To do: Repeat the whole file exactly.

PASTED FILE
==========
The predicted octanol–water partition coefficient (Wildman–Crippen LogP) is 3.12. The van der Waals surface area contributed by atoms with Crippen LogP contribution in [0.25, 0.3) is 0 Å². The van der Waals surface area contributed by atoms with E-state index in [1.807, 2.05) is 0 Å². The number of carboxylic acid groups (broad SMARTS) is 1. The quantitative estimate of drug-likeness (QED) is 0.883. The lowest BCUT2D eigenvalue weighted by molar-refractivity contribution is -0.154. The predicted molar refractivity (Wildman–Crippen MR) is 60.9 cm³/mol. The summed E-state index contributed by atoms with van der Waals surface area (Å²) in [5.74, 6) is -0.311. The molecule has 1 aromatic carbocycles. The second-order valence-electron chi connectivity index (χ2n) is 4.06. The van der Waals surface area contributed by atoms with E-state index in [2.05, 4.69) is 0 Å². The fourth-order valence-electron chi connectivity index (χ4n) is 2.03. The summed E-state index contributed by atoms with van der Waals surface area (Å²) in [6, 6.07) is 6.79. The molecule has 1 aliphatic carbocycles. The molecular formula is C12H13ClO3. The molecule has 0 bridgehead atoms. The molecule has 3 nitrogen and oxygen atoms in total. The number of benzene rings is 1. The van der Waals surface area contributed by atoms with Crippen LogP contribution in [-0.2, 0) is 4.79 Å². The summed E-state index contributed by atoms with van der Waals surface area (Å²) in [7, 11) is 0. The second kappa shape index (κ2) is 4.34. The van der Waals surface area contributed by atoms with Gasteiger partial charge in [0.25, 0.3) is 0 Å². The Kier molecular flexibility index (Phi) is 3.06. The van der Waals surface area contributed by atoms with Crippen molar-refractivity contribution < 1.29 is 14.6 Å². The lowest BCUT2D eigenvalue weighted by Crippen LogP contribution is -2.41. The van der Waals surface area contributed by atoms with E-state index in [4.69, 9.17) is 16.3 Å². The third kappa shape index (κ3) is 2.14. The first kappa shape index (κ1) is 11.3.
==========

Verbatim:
The predicted octanol–water partition coefficient (Wildman–Crippen LogP) is 3.12. The van der Waals surface area contributed by atoms with Crippen LogP contribution in [0.25, 0.3) is 0 Å². The van der Waals surface area contributed by atoms with E-state index in [1.807, 2.05) is 0 Å². The number of carboxylic acid groups (broad SMARTS) is 1. The quantitative estimate of drug-likeness (QED) is 0.883. The lowest BCUT2D eigenvalue weighted by molar-refractivity contribution is -0.154. The predicted molar refractivity (Wildman–Crippen MR) is 60.9 cm³/mol. The summed E-state index contributed by atoms with van der Waals surface area (Å²) in [5.74, 6) is -0.311. The molecule has 1 aromatic carbocycles. The second-order valence-electron chi connectivity index (χ2n) is 4.06. The van der Waals surface area contributed by atoms with E-state index in [2.05, 4.69) is 0 Å². The fourth-order valence-electron chi connectivity index (χ4n) is 2.03. The summed E-state index contributed by atoms with van der Waals surface area (Å²) in [6, 6.07) is 6.79. The molecule has 1 aliphatic carbocycles. The molecular formula is C12H13ClO3. The molecule has 0 bridgehead atoms. The molecule has 3 nitrogen and oxygen atoms in total. The number of benzene rings is 1. The van der Waals surface area contributed by atoms with Crippen LogP contribution in [-0.2, 0) is 4.79 Å². The summed E-state index contributed by atoms with van der Waals surface area (Å²) in [7, 11) is 0. The second kappa shape index (κ2) is 4.34. The van der Waals surface area contributed by atoms with Gasteiger partial charge in [0.25, 0.3) is 0 Å². The Kier molecular flexibility index (Phi) is 3.06. The van der Waals surface area contributed by atoms with Crippen molar-refractivity contribution < 1.29 is 14.6 Å². The lowest BCUT2D eigenvalue weighted by Crippen LogP contribution is -2.41. The van der Waals surface area contributed by atoms with E-state index in [4.69, 9.17) is 16.3 Å². The third kappa shape index (κ3) is 2.14. The first kappa shape index (κ1) is 11.3.